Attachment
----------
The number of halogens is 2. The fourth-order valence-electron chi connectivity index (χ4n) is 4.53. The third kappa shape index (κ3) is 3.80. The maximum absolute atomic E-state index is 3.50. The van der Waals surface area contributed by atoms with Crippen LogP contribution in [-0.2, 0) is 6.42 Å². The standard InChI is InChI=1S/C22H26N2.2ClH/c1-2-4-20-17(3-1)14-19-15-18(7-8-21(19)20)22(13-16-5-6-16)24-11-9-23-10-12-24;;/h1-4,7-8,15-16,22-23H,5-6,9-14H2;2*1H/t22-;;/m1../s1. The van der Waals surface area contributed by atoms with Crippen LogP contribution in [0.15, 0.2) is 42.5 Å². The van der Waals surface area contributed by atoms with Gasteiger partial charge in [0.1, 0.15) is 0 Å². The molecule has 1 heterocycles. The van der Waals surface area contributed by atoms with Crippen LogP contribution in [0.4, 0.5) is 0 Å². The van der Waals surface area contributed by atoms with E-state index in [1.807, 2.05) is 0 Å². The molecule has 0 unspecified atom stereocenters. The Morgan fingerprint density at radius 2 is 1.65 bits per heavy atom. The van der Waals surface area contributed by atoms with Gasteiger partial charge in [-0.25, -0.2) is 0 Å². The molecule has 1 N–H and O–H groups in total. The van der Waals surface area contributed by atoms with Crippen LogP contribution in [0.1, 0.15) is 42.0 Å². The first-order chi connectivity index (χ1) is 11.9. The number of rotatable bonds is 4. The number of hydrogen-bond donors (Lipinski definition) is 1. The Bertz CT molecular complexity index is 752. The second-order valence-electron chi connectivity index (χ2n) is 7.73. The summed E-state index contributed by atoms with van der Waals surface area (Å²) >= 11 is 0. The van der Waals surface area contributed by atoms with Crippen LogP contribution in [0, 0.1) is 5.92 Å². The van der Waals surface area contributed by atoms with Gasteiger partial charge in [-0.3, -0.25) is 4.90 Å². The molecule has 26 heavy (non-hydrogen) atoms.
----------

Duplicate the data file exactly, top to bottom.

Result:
The number of halogens is 2. The fourth-order valence-electron chi connectivity index (χ4n) is 4.53. The third kappa shape index (κ3) is 3.80. The maximum absolute atomic E-state index is 3.50. The van der Waals surface area contributed by atoms with Crippen LogP contribution in [-0.2, 0) is 6.42 Å². The standard InChI is InChI=1S/C22H26N2.2ClH/c1-2-4-20-17(3-1)14-19-15-18(7-8-21(19)20)22(13-16-5-6-16)24-11-9-23-10-12-24;;/h1-4,7-8,15-16,22-23H,5-6,9-14H2;2*1H/t22-;;/m1../s1. The van der Waals surface area contributed by atoms with Crippen LogP contribution in [0.15, 0.2) is 42.5 Å². The van der Waals surface area contributed by atoms with Gasteiger partial charge in [0.1, 0.15) is 0 Å². The molecule has 1 heterocycles. The van der Waals surface area contributed by atoms with Crippen LogP contribution in [0.4, 0.5) is 0 Å². The van der Waals surface area contributed by atoms with E-state index in [1.807, 2.05) is 0 Å². The molecule has 0 unspecified atom stereocenters. The Morgan fingerprint density at radius 2 is 1.65 bits per heavy atom. The van der Waals surface area contributed by atoms with Gasteiger partial charge in [-0.25, -0.2) is 0 Å². The molecule has 1 N–H and O–H groups in total. The van der Waals surface area contributed by atoms with Crippen LogP contribution in [0.1, 0.15) is 42.0 Å². The first-order chi connectivity index (χ1) is 11.9. The number of rotatable bonds is 4. The number of hydrogen-bond donors (Lipinski definition) is 1. The Bertz CT molecular complexity index is 752. The second-order valence-electron chi connectivity index (χ2n) is 7.73. The summed E-state index contributed by atoms with van der Waals surface area (Å²) >= 11 is 0. The van der Waals surface area contributed by atoms with Crippen LogP contribution in [0, 0.1) is 5.92 Å². The van der Waals surface area contributed by atoms with Gasteiger partial charge in [-0.3, -0.25) is 4.90 Å². The molecule has 26 heavy (non-hydrogen) atoms.